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Hemerocallis species is a perennial plant that can grow up to 1.20 metres tall.
It has uses.
A range of garden hybrids.
Not known in the wild.
There are many cultivars of garden origin in this genus that cannot be placed as part of a species simply because they are the result of many generations of hybridization. In general they all have edible flowers, young shoots and roots, though the quality will vary considerably from cultivar to cultivar. The following notes are general for the genus.
Succeeds in most soils[
], including dry ones, preferring a rich moist soil[
]. Grows well in heavy clay soils. Succeeds in short grass if the soil is moist[
]. Succeeding in sun or shade, it produces more flowers in a sunny position though these flowers can be shorter-lived in very sunny positions[
]. Prefers a pH between 6 and 7[
Hybridizes freely with other members of this genus[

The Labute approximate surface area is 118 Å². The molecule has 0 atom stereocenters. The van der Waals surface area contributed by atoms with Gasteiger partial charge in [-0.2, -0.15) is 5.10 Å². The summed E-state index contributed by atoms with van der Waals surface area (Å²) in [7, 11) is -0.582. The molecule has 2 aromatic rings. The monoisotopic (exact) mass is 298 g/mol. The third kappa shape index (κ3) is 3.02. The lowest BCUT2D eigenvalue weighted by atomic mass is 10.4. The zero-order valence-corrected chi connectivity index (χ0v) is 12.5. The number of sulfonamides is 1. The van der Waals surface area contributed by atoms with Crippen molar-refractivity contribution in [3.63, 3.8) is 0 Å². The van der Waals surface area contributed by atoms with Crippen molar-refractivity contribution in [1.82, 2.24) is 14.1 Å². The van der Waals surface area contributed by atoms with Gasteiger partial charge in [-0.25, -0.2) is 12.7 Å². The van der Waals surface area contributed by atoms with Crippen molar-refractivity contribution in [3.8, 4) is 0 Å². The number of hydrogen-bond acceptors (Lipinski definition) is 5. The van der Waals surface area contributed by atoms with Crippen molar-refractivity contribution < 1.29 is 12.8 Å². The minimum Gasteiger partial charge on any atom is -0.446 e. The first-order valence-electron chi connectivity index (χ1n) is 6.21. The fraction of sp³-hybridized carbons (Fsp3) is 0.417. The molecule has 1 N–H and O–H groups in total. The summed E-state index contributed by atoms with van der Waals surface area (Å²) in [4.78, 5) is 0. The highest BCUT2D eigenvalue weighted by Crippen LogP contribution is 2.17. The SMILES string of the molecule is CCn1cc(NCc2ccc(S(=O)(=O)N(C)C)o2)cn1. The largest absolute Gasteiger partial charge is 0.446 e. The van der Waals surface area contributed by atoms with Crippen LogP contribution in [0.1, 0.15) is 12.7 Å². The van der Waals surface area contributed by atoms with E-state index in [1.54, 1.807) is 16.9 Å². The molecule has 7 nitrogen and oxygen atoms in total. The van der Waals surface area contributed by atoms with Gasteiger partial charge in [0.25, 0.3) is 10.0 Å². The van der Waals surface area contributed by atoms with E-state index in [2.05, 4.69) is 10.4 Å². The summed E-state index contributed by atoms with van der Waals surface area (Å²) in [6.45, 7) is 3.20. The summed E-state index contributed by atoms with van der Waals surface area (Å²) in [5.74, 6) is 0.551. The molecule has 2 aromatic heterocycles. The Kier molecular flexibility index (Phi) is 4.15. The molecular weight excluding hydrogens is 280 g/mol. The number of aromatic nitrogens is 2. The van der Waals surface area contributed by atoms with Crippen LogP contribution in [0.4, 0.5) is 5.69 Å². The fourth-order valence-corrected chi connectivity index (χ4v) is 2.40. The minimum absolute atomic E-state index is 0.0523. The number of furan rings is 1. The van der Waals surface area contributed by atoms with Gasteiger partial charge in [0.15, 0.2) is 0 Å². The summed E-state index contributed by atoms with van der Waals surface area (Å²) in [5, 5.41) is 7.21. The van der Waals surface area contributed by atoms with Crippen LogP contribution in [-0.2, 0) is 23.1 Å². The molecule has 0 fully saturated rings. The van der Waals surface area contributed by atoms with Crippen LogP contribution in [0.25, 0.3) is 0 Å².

Individual flowers are very short-lived, they open in the late afternoon and fade in the following morning[
Plants take a year or two to become established after being moved[
Plants seem to be immune to the predations of rabbits[
The plants are very susceptible to slug and snail damage, the young growth in spring is especially at risk[
Seed - sow in the middle of spring in a greenhouse. Germination is usually fairly rapid and good, pot up the seedlings into individual pots when they are large enough to handle. Grow the plants on for their first winter in a greenhouse and plant out in late spring[
]. Hemerocallis cultivars will not breed true from seed, though seedlings do offer an opportunity to develop superior varieties for eating[
Division in spring or after flowering in late summer or autumn[
]. Division is very quick and easy, succeeding at almost any time of the year[
]. Larger clumps can be replanted direct into their permanent positions, though it is best to pot up smaller clumps and grow them on in a cold frame until they are rooting well. Plant them out in the spring.